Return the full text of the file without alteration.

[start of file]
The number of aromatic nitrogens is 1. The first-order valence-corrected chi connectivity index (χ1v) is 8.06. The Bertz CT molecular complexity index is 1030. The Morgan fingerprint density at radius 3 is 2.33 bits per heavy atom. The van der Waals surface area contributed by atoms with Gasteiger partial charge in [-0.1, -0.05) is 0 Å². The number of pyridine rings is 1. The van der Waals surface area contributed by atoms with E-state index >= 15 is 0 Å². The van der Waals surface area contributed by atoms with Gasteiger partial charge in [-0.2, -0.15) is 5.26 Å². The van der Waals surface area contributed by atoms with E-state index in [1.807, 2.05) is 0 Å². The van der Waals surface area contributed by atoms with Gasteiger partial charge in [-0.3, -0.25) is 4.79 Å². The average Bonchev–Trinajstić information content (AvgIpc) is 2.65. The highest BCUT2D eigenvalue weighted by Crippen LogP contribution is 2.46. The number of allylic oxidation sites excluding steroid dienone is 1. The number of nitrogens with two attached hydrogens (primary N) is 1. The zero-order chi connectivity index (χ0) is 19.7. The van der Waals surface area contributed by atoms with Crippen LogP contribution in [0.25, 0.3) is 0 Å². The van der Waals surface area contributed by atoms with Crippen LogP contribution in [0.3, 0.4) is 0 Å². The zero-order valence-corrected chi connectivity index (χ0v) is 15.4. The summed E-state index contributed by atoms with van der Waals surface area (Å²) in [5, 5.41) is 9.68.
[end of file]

The number of aromatic nitrogens is 1. The first-order valence-corrected chi connectivity index (χ1v) is 8.06. The Bertz CT molecular complexity index is 1030. The Morgan fingerprint density at radius 3 is 2.33 bits per heavy atom. The van der Waals surface area contributed by atoms with Gasteiger partial charge in [-0.1, -0.05) is 0 Å². The number of pyridine rings is 1. The van der Waals surface area contributed by atoms with E-state index >= 15 is 0 Å². The van der Waals surface area contributed by atoms with Gasteiger partial charge in [-0.2, -0.15) is 5.26 Å². The van der Waals surface area contributed by atoms with E-state index in [1.807, 2.05) is 0 Å². The van der Waals surface area contributed by atoms with Gasteiger partial charge in [-0.3, -0.25) is 4.79 Å². The average Bonchev–Trinajstić information content (AvgIpc) is 2.65. The highest BCUT2D eigenvalue weighted by Crippen LogP contribution is 2.46. The number of allylic oxidation sites excluding steroid dienone is 1. The number of nitrogens with two attached hydrogens (primary N) is 1. The zero-order chi connectivity index (χ0) is 19.7. The van der Waals surface area contributed by atoms with Crippen LogP contribution in [0.25, 0.3) is 0 Å². The van der Waals surface area contributed by atoms with Crippen LogP contribution in [0.3, 0.4) is 0 Å². The zero-order valence-corrected chi connectivity index (χ0v) is 15.4. The summed E-state index contributed by atoms with van der Waals surface area (Å²) in [5, 5.41) is 9.68.